Ukrainians React To Being Center Of Attention Most people in Ukraine don't follow the details of American politics but many of them are aware their country is being dragged into a political row in Washington.
NPR logo

Ukrainians React To Being Center Of Attention

  • Download
  • <iframe src="https://www.npr.org/player/embed/765480371/765480372" width="100%" height="290" frameborder="0" scrolling="no" title="NPR embedded audio player">
  • Transcript
Ukrainians React To Being Center Of Attention

Ukrainians React To Being Center Of Attention

Ukrainians React To Being Center Of Attention

  • Download
  • <iframe src="https://www.npr.org/player/embed/765480371/765480372" width="100%" height="290" frameborder="0" scrolling="no" title="NPR embedded audio player">
  • Transcript

Most people in Ukraine don't follow the details of American politics but many of them are aware their country is being dragged into a political row in Washington.

LULU GARCIA-NAVARRO, HOST:

President Trump's phone call with the president of Ukraine is central to the impeachment inquiry. What do people in that country think of the political upheaval that conversation with their president has caused? NPR's Lucian Kim has been reporting from Ukraine for the past week, and we have him on the line.

Hi, Lucian.

LUCIAN KIM, BYLINE: Good morning.

GARCIA-NAVARRO: So how is this uproar over President Trump's call playing out? Do people care there?

KIM: Well, most of the people I've spoken to are definitely following the events going on in the U.S. This was the first visit to the U.S. by Ukraine's new president Volodymyr Zelenskiy. But nobody, of course, expected it to go this way. I asked Ivan Yakovina - he's a political commentator in Kyiv - what he thinks.

IVAN YAKOVINA: It's very flattering that, yes, Ukraine is a - is in the center of everybody's attention. But on the other point of view, nobody wants to be associated with a scandal. And that's exactly what we have now.

KIM: Well, what's more, even though the political scandal is taking place in the U.S., how it plays out is crucially important to Ukrainians, who are fighting a Russian-backed insurgency in eastern Ukraine and really depend on the U.S. as their key ally.

GARCIA-NAVARRO: Let's talk about Ukraine's president. They elected someone with no political experience this year - a TV personality, in fact. And in the partial transcript of his call with Trump, he comes across as going out of his way to please Trump. What do Ukrainians think of that?

KIM: Well, last night, I went to a central square here in Kyiv. It's next to one of the ancient city gates here called the Golden Gate. And I spoke to quite a few people about what they thought about this phone call. One of those people I spoke to - her name is Taisa Sukhan, and she's a retired chemist.

TAISA SUKHAN: (Foreign language spoken).

KIM: So what she's saying is that the worst thing about this phone call was that it seemed that both Trump and Zelenskiy didn't seem very concerned with the interests of their own people and more concerned about some private dealings. As for Zelenskiy, Sukhan called her president's performance shameful and said the old wolf Trump was leading him on.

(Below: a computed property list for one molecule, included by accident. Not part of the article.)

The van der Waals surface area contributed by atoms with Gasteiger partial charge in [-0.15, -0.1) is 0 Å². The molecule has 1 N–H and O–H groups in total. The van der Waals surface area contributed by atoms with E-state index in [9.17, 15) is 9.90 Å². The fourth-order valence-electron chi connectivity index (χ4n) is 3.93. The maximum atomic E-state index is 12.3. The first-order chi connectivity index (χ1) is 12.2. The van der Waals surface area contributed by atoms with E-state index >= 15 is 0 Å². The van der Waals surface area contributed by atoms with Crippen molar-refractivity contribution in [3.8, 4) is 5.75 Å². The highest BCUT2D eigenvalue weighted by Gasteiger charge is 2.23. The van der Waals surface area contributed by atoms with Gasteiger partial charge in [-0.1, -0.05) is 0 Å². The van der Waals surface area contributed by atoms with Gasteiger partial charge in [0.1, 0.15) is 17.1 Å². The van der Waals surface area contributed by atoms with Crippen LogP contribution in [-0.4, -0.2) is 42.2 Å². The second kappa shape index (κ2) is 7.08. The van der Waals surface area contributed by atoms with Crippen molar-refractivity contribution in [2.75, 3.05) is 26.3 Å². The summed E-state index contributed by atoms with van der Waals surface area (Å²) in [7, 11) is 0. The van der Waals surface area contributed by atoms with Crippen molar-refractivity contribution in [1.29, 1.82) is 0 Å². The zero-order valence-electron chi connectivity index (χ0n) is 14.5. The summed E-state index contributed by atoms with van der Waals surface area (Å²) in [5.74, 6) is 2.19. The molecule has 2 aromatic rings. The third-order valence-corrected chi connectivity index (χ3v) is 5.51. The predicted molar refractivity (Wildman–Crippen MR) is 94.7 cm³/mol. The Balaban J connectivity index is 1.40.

But hers was really just one opinion. I also heard people who said that Zelenskiy had made the best of a tough situation. And you've got to remember that Zelenskiy won a landslide in the spring. He has approval ratings of more than 70%. And one thing that's really helped him was that he secured the release of more than 30 Ukrainians held in Russian prisons. So what people here are really interested in is not Trump's impeachment inquiry, per se, but whether their new president can end the fighting and turn the economy around.

GARCIA-NAVARRO: Well, I guess the question, then, is, do Ukrainians think this scandal can or will really change their relations with the United States, which are very important to the country?

KIM: Well, Ukrainians are really in a tough spot. President Zelenskiy never asked to be put in this position. The Trump administration's request to investigate Joe Biden and his son really put him on the spot. Ukraine has depended on bilateral support in the Congress since the fighting began five years ago. And now, really, there's this question whether a domestic American dispute will disrupt that support.

To go back to that earlier comment we heard about Ukrainians being flattered to be at the center of attention, the people I spoke to hope that exactly that attention will remind Americans that Ukrainians still count on U.S. support.

GARCIA-NAVARRO: That's NPR's Lucian Kim in Kyiv. Lucian, thank you so much.

KIM: Thank you.

(SOUNDBITE OF MUSIC)

Copyright © 2019 NPR. All rights reserved. Visit our website terms of use and permissions pages at www.npr.org for further information.

NPR transcripts are created on a rush deadline by Verb8tm, Inc., an NPR contractor, and produced using a proprietary transcription process developed with NPR. This text may not be in its final form and may be updated or revised in the future. Accuracy and availability may vary. The authoritative record of NPR’s programming is the audio record.